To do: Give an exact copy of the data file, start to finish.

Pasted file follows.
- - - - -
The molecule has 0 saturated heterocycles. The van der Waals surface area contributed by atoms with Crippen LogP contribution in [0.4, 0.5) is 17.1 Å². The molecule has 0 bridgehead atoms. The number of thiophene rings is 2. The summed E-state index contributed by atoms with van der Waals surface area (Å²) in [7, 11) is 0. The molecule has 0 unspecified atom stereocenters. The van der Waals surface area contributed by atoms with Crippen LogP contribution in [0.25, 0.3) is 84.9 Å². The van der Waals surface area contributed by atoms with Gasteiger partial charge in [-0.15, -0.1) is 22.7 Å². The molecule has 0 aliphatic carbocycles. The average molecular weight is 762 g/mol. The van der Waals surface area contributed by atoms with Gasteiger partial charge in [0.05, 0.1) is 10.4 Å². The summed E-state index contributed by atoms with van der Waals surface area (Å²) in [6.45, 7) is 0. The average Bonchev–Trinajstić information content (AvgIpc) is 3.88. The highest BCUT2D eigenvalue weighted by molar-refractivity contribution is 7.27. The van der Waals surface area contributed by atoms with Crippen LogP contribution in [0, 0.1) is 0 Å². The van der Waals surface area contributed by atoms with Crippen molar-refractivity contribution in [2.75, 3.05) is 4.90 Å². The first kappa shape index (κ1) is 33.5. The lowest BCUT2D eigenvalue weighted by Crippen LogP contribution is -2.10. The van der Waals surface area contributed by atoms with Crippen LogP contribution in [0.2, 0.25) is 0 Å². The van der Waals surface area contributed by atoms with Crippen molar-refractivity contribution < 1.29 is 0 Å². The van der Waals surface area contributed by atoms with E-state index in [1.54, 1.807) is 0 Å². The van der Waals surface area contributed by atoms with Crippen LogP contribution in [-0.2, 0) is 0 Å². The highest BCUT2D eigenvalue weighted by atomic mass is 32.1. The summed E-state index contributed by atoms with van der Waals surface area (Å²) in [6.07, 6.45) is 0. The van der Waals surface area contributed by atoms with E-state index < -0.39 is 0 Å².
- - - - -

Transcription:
The molecule has 0 saturated heterocycles. The van der Waals surface area contributed by atoms with Crippen LogP contribution in [0.4, 0.5) is 17.1 Å². The molecule has 0 bridgehead atoms. The number of thiophene rings is 2. The summed E-state index contributed by atoms with van der Waals surface area (Å²) in [7, 11) is 0. The molecule has 0 unspecified atom stereocenters. The van der Waals surface area contributed by atoms with Crippen LogP contribution in [0.25, 0.3) is 84.9 Å². The van der Waals surface area contributed by atoms with Gasteiger partial charge in [-0.15, -0.1) is 22.7 Å². The molecule has 0 aliphatic carbocycles. The average molecular weight is 762 g/mol. The van der Waals surface area contributed by atoms with Gasteiger partial charge in [0.05, 0.1) is 10.4 Å². The summed E-state index contributed by atoms with van der Waals surface area (Å²) in [6.45, 7) is 0. The average Bonchev–Trinajstić information content (AvgIpc) is 3.88. The highest BCUT2D eigenvalue weighted by molar-refractivity contribution is 7.27. The van der Waals surface area contributed by atoms with Crippen LogP contribution in [0, 0.1) is 0 Å². The van der Waals surface area contributed by atoms with Crippen molar-refractivity contribution in [2.75, 3.05) is 4.90 Å². The first kappa shape index (κ1) is 33.5. The lowest BCUT2D eigenvalue weighted by Crippen LogP contribution is -2.10. The van der Waals surface area contributed by atoms with Crippen LogP contribution in [0.2, 0.25) is 0 Å². The van der Waals surface area contributed by atoms with Crippen molar-refractivity contribution < 1.29 is 0 Å². The van der Waals surface area contributed by atoms with E-state index in [1.54, 1.807) is 0 Å². The van der Waals surface area contributed by atoms with Crippen LogP contribution in [-0.2, 0) is 0 Å². The highest BCUT2D eigenvalue weighted by atomic mass is 32.1. The summed E-state index contributed by atoms with van der Waals surface area (Å²) in [6.07, 6.45) is 0. The van der Waals surface area contributed by atoms with E-state index < -0.39 is 0 Å².